|13-year-old Clinton is waiting for a forever home|
(photo: Humane Society of Huron Valley)
I've never been much of a volunteer, so the fact I'm actually doing this - and not just thinking about how I should be doing this - is kind of unusual for me.
But I love animals. And the shelter I'm at is outstanding, where there is no limit of time on adoption, and there are many programs in place to promote publicity for the animals.
Usually, after I come home from volunteering, I'm ebullient. It's not a sad place. The animals are wonderful, the staff is appreciative and I feel like I've helped them accomplish something good.
Except yesterday. Yesterday was crowded, with many clients looking at dogs and cats, and interested in adopting them. That's great. But then I walked into the puppy room and saw a woman pull her teen-age son away from a corner kennel.
"That's not a puppy," she told him. "That's an old dog - you don't want some old dog."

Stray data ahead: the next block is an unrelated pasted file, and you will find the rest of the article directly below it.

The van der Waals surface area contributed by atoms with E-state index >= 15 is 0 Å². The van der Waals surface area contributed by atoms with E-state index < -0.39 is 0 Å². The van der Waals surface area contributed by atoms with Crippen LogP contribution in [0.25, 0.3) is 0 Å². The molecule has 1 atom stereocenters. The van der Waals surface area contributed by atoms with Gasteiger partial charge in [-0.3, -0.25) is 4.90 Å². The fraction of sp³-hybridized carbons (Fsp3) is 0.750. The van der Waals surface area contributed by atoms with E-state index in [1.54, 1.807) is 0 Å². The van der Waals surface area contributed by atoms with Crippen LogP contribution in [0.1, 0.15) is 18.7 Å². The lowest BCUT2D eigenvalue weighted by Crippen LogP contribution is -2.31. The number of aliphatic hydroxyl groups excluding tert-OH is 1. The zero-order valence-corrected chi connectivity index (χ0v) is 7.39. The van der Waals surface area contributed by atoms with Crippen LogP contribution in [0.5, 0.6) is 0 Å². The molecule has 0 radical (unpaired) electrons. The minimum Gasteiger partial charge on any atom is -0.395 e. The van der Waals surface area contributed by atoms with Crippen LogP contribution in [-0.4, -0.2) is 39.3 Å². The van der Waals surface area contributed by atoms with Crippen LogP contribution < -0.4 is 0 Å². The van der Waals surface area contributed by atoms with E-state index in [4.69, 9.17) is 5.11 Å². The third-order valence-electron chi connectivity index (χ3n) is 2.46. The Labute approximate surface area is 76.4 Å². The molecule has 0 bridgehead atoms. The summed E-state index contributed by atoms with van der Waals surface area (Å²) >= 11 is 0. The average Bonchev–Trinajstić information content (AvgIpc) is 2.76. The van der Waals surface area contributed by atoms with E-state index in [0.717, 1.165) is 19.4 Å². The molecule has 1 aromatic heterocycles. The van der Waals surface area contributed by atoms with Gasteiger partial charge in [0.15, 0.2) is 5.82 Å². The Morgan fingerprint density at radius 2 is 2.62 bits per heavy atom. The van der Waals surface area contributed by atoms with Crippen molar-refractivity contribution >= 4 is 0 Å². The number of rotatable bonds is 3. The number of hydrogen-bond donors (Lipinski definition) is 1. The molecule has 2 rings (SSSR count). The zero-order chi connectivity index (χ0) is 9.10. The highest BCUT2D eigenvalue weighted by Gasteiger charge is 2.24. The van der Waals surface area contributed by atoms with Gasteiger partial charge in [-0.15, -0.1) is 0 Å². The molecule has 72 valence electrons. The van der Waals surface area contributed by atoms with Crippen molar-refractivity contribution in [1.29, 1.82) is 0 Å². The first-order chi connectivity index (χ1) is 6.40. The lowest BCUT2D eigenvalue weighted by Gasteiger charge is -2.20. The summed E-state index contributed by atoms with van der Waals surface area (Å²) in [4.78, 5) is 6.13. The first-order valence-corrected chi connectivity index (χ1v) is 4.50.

She was right on one count; the dog was not a puppy. He was an older dog. There are sometimes so many animals at the shelter that grown dogs are placed in the puppy room. But I was appalled at her callousness. It bothers me enough that so many senior dogs end up in shelters in the first place, but when I heard those words, my heart just sank.
It stayed low for the rest of the day. I couldn't get her words out of my head - because they're wrong. Very wrong. Senior dogs can be wonderful companions for many who don't want or can't handle more energetic,younger dogs. They are usually gentle, sweet-natured and affectionate, and I think their graying whiskers are beautiful. Yes, if they have medical issues, that needs to be considered before adoption. But I hope people know that it's not always the length of a relationship that makes it meaningful.
I hope someone shows more kindness to that woman in her golden years. As for me, I guess the old saying holds true ... eavesdroppers never hear anything good.